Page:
Women shouldn't need a prescription or doctor's exam to buy birth control pills, the American College of Obstetricians and Gynecologists declared yesterday, in a statement that the AP says comes as something of a surprise given that the doctors who make up the organization make a lot of money from such exams. But in an opinion published in the journal Obstetrics & Gynecology, the group said birth control was clearly safe enough to sell over the counter, and that access should be expanded.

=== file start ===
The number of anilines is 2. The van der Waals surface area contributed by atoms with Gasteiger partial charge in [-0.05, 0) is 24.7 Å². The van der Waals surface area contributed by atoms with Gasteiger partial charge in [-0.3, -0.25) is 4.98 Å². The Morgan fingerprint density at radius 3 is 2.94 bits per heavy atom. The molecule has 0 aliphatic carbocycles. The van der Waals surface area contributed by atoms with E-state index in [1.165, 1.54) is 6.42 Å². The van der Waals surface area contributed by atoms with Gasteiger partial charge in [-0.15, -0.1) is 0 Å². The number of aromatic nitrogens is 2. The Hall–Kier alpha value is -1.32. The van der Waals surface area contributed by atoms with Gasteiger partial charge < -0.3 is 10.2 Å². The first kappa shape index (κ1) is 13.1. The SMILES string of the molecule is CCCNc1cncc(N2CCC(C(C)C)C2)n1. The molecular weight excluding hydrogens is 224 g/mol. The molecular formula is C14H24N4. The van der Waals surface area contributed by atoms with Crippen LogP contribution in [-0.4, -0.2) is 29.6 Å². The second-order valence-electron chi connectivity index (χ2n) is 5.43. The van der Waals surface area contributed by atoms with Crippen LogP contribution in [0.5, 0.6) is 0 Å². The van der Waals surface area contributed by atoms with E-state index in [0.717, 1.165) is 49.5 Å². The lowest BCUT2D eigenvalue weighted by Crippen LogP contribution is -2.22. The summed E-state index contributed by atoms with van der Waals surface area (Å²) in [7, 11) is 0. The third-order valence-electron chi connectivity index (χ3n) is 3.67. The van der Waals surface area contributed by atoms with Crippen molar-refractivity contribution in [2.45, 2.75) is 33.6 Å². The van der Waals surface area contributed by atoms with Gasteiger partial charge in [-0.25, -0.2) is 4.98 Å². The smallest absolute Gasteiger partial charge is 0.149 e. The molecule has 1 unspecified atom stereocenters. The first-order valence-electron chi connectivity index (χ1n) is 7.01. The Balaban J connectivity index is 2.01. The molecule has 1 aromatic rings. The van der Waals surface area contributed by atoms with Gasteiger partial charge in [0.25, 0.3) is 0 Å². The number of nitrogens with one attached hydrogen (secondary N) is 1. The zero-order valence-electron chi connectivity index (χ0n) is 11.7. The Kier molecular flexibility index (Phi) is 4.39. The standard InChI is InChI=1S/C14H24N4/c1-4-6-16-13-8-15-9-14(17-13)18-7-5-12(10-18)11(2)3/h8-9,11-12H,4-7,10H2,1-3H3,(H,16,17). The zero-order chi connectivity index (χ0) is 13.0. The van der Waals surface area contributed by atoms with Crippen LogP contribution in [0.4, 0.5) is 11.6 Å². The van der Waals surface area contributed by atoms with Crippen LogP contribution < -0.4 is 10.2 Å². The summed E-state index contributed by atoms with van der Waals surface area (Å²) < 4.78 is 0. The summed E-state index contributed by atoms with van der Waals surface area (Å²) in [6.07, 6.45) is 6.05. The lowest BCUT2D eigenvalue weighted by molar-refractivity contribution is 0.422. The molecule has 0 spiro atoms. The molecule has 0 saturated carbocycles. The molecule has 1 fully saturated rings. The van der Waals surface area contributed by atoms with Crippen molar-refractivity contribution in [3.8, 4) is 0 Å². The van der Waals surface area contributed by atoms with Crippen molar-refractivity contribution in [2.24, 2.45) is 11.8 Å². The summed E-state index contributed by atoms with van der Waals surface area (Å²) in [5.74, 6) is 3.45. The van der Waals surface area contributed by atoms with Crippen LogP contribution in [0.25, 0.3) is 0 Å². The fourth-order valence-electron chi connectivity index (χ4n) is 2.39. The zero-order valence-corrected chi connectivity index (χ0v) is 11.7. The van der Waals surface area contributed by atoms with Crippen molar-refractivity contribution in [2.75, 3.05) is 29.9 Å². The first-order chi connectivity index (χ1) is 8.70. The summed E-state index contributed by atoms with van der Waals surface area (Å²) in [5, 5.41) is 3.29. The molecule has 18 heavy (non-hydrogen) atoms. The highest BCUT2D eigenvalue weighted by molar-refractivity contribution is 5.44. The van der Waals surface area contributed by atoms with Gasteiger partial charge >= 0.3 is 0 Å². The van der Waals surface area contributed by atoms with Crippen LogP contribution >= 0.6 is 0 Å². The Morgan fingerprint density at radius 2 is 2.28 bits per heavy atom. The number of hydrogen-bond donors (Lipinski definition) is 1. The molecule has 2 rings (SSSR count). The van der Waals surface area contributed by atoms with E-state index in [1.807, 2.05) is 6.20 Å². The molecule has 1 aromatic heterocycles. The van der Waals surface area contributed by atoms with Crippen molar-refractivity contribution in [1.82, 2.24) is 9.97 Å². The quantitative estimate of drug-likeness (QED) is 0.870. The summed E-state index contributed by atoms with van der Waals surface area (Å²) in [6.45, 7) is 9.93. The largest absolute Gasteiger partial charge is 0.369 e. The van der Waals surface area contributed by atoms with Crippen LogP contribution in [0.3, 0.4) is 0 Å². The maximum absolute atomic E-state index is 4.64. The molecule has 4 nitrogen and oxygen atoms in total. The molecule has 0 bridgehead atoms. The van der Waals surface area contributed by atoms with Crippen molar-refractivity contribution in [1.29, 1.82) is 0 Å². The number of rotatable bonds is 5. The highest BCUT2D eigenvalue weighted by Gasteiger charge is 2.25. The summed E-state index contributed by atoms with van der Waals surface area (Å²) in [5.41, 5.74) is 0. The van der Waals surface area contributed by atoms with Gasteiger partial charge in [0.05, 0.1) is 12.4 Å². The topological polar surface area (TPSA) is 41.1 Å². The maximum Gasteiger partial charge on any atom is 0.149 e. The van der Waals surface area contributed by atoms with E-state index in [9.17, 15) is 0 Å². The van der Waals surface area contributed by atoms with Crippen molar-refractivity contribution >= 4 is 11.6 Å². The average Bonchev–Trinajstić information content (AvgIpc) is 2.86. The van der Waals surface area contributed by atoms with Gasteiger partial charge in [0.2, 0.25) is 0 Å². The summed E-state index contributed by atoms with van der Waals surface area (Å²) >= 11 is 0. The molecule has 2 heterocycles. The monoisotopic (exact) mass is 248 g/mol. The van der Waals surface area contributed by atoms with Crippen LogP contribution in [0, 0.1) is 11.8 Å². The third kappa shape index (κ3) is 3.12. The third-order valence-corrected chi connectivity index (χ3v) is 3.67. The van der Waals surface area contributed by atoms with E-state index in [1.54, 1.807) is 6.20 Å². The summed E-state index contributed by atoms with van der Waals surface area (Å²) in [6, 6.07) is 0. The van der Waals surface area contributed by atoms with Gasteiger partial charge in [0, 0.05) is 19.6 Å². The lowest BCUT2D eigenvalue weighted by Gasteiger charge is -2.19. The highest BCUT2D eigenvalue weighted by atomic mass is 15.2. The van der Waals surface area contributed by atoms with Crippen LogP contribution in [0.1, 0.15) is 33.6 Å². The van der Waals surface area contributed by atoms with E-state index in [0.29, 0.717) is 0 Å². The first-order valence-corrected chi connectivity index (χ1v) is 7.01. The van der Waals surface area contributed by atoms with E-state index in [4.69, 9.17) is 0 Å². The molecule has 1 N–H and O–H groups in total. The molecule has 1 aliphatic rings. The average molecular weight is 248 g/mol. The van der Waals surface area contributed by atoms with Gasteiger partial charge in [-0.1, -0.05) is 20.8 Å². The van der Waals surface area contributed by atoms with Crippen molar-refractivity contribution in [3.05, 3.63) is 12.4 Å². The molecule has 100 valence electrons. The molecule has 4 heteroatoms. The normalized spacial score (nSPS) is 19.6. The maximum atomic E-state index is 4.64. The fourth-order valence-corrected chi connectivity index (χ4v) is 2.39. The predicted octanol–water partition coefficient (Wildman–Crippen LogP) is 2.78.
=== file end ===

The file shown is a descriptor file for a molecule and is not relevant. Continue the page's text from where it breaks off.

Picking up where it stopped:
"Unintended pregnancy remains a major public health problem," the opinion states, and the health checkups women receive are not "medically required to provide hormonal contraceptives." Momentum is building behind the idea, and the FDA has made it known that it's open to it. But a company would have to approach the FDA and ask permission to sell over the counter, and none appear on the verge of doing so. Another sticking point: Over-the-counter drugs generally aren't covered by insurance, which could lead to affordability issues.